Your soul was set free.
Amidst the bells, chants and burning camphor the bier was carried and placed on a track that led to the furnace.
We were asked to take one last look at your face. The spring door of the furnace snapped down after you with brutal speed and force.
In a blank moment that followed, my sight drifted in that grey-black unfurnished facility and stopped at a couple of pillows thrown by the side of the furnace. The one with the embroidered corners belonged to you. Tears rolled down my eyes. However, I composed myself quickly avoiding an awkward embrace by a distant relative.
We returned home, cleaned it again, bathed and relit the diya.
March 11th, 2022
All the relatives have left. They will be back, after a few days.
The hired plastic chairs have been returned. They will be hired back, after a few days.
Till then, for the next eight evenings, you shall be served your preferred delicacies. (Quite a few of which I learnt from you,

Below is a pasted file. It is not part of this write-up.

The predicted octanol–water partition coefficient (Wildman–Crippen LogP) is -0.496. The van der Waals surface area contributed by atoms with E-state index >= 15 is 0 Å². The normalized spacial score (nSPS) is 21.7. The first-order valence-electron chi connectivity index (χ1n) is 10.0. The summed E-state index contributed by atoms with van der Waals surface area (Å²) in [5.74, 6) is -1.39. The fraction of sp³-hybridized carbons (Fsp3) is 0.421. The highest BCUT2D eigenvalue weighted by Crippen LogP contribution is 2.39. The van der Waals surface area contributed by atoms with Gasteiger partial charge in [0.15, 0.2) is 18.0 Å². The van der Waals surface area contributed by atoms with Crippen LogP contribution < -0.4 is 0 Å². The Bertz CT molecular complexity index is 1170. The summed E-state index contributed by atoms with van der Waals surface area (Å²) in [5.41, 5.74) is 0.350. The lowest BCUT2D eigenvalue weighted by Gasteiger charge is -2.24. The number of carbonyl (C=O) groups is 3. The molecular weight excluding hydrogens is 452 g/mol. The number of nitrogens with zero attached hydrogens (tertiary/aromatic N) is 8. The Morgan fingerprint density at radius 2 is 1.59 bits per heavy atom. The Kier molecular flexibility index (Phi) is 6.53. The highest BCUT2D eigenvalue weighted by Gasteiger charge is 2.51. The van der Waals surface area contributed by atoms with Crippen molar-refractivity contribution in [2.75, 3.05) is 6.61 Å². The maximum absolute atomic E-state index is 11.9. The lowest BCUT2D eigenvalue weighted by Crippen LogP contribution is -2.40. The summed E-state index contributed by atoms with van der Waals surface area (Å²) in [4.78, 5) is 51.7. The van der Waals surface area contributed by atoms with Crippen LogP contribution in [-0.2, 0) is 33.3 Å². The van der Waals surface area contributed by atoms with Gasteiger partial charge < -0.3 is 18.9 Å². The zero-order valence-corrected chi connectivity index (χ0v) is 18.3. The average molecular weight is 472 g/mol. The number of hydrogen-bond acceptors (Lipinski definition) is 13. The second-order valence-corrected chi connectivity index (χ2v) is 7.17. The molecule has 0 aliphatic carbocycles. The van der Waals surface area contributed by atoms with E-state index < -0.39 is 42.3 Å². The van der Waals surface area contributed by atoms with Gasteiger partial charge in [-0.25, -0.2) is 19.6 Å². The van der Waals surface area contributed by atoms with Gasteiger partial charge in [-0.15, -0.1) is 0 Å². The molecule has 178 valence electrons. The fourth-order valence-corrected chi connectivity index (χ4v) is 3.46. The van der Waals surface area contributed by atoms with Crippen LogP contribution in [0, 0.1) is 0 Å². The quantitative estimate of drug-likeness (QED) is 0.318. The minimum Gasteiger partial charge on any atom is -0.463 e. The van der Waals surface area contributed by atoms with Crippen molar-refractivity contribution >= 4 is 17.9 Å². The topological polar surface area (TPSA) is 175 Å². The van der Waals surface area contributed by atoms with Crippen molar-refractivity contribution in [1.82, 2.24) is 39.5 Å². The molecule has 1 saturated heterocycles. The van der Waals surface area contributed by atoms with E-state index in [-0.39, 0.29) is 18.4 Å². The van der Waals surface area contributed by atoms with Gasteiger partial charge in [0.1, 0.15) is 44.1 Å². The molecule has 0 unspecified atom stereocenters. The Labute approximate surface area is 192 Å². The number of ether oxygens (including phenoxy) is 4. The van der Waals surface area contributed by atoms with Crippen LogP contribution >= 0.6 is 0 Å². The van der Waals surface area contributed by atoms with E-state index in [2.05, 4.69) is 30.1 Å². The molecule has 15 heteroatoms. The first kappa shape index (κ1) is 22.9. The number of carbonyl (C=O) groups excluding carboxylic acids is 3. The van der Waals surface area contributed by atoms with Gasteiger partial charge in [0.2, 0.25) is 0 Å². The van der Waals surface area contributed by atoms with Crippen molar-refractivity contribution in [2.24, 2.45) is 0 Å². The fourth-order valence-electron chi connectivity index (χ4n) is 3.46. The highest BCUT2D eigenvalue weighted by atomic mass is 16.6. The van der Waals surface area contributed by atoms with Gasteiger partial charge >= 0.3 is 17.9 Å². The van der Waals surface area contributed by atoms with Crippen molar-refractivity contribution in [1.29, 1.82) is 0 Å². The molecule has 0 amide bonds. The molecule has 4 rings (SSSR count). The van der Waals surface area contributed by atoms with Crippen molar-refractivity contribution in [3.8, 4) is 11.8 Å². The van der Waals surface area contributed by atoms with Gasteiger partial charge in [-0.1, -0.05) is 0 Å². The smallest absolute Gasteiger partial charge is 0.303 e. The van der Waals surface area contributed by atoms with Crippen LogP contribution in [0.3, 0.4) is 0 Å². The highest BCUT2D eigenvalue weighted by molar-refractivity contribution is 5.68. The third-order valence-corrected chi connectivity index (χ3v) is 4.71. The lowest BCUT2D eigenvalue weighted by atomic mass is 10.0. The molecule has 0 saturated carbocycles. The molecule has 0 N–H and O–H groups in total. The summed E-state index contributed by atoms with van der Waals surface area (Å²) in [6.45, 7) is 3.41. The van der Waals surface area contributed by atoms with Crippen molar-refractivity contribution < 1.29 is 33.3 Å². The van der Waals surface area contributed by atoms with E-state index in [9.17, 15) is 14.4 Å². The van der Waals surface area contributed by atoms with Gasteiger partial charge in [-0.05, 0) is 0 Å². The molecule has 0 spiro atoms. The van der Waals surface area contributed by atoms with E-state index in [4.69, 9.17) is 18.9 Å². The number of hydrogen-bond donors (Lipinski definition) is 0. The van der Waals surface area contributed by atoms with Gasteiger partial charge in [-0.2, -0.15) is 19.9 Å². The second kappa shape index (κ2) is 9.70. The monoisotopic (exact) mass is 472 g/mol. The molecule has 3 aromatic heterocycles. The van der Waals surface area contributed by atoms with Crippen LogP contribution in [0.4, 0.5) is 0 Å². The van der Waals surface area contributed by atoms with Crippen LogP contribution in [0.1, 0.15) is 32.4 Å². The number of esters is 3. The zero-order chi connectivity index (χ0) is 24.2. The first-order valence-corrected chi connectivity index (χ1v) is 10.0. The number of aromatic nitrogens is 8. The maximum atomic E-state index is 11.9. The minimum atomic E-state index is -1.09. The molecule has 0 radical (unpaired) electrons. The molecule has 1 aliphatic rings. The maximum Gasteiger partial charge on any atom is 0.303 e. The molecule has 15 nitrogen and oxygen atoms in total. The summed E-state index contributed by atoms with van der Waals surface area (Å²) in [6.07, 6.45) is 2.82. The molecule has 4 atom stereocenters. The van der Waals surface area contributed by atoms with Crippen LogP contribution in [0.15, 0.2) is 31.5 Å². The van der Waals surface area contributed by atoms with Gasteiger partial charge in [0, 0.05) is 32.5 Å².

at times begrudgingly).
In the evening, I draped the coffee table in the best table cloth I could find at your house.
Your son carefully unpacked a flat parcel and pulled out a framed photograph of a middle-aged lady with a smile. She bore very little resemblance to the frail, suffering being that he had lost- but for the eyes, maybe.
I put a jasmine garland on your photo. Tears flowed down your son’s face for the first time in three days.
I hugged him, tightly.
And then offered you a steaming plate of beans, carrots, cauliflower and green peas in spiced coconut curry with poori. Perfected over the years to suit your taste. Hope you liked it.
March 13th, 2022
We left home early morning and made a brief stop at the crematorium. Your son went in and returned with a white-cloth-wrapped earthen pot. I put a marigold garland around its neck. Your son, daughter and I took turns to place you on our laps on your final journey.
We talked about the new townships and structures that had sprouted along the highway. Theorised about how everything that had a beginning will have an end. And how you could have been saved from that end.
I wish there was a furnace to burn our guilt into ashes.
We reached the river bank where a wide variety of rituals were in progress. We found a priest.